Yesterday, the government rebadged Safe Schools, the key issue now being “tolerance”. Unfortunately, there’s an astronomical difference between “tolerance” and “acceptance”.
There’s a pattern that seems to repeat in this country. Whenever a minority proudly stands for Australia, white Australians immediately bite back.
The Coalition tearing down safe schools has revealed an interesting point. It’s not that they don’t understand our complaints, they just don’t care.
For gay men represented in the discussion in 2017, it would be easy to see themselves as an inhumane problem to be solved, an antagonist, an object to placate. It’s time to change the narrative.
We, as a species are kept in check by one unifying point: the need to blame the ‘other’. While it’s seemingly our way to unite only against division, I wonder if things can ever be different?
The story of James Harris Jackson, a white man who wanted to hunt black men speaks louder than the words within, in that the promotion of crime in America is still horribly biased.
I read a recent article that called for the banning of the stay at home mum to close the gap, however I believe the questions are deeper and more numerous than a solitary clickbait headline.
“Gay panic” was a legal defence where “unwanted gay advances” were successfully argued to reduce murder charges to manslaughter. As of this week in Queensland: no more.
Yesterday, the Turnbull Government reached peak Turnbull Government, in that they’ve become fluent in doublespeak, using it on multiple fronts.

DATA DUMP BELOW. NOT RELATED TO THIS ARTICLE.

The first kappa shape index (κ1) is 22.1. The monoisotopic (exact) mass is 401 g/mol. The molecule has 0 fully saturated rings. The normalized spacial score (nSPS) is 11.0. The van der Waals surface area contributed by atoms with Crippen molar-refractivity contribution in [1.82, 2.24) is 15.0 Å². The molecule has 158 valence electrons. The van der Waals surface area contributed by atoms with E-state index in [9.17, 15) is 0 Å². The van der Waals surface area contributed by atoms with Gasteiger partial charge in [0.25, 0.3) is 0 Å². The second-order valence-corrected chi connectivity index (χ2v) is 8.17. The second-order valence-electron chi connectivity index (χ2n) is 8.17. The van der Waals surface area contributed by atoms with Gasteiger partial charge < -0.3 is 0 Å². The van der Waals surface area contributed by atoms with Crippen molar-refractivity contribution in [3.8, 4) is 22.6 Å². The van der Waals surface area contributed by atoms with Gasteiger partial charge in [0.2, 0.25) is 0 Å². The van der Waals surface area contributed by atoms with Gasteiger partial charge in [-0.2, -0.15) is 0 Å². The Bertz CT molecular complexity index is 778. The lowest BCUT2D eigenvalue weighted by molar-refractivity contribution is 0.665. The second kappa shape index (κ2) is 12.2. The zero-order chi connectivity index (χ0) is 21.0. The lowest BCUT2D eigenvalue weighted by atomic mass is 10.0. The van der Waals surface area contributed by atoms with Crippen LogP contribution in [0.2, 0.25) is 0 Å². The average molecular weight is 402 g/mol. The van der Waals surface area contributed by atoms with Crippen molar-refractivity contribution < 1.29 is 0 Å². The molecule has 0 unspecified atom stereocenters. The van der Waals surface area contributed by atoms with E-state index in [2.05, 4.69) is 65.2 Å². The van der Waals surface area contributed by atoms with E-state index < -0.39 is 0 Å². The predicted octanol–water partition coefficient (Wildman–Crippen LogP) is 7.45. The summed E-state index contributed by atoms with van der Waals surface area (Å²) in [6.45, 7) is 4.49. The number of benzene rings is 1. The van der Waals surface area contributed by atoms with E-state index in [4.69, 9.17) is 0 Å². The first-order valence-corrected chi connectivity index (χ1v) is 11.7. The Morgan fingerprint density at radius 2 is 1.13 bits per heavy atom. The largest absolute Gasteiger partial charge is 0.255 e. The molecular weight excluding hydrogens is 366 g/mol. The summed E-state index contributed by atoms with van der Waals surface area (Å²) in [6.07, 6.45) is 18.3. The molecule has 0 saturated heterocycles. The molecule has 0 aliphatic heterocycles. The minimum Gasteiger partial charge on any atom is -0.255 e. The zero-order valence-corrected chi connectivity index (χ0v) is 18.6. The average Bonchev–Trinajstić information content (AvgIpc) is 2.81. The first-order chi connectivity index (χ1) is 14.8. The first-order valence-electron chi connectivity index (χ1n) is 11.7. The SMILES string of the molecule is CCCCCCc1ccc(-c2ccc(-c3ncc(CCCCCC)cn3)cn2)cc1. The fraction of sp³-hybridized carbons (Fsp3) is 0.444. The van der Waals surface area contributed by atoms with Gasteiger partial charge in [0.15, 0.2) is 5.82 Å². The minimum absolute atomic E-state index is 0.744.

I recently swapped my email signature with that of a male coworker, and he soon discovered the rampant sexism we female workers face.
Earlier in the week, notable brewers Coopers teamed up with the Bible Society of Australia to talk about same-sex marriage, leaving a bitter taste on the lips of their customers.
Back in 1963, Gloria Steinem tumbled down the rabbit hole to expose Playboy. She succeeded and the world gave an ugly snapshot of life under Hef.
This International Women’s Day, our Publisher Alexandra pays homage to 10 inspiring women across science, technology, medicine and politics who may not be household names – but who should be remembered as shaping our path.
As for someone who witnessed the euphoria of 1970’s feminism, the landscape I see today is quite different, but has far surpassed us.
I’m pro-life, but I strongly disagree with the religious direction the movement is being steered down, as do I the political rhetoric that secured the Presidency.
We, as a nation has narrowly avoided a recession, which is great but I don’t feel any safer. Perhaps the problem is with the economic system itself.
Just prior to Trump’s inauguration, I travelled to the United States and met Gord, a man who represents the backbone of the 45th Presidency. Desperate for change. Desperate to be right.
The recent changes made by the Fair Work Commission are but the tip of a rather large iceberg. Too long have we been the subject of political rhetoric, and I believe we should move toward actual change.
When Bernardi turned his back on the Coalition, a brief pang of SSM optimism was felt: would it now be discussed differently? We quickly got our answer.
What’s always puzzled me is how feminism became a dirty word, not amongst men, but amongst women.
Time for us to face an awkward truth. I believe Pauline Hanson is our grandest example of feminism at work.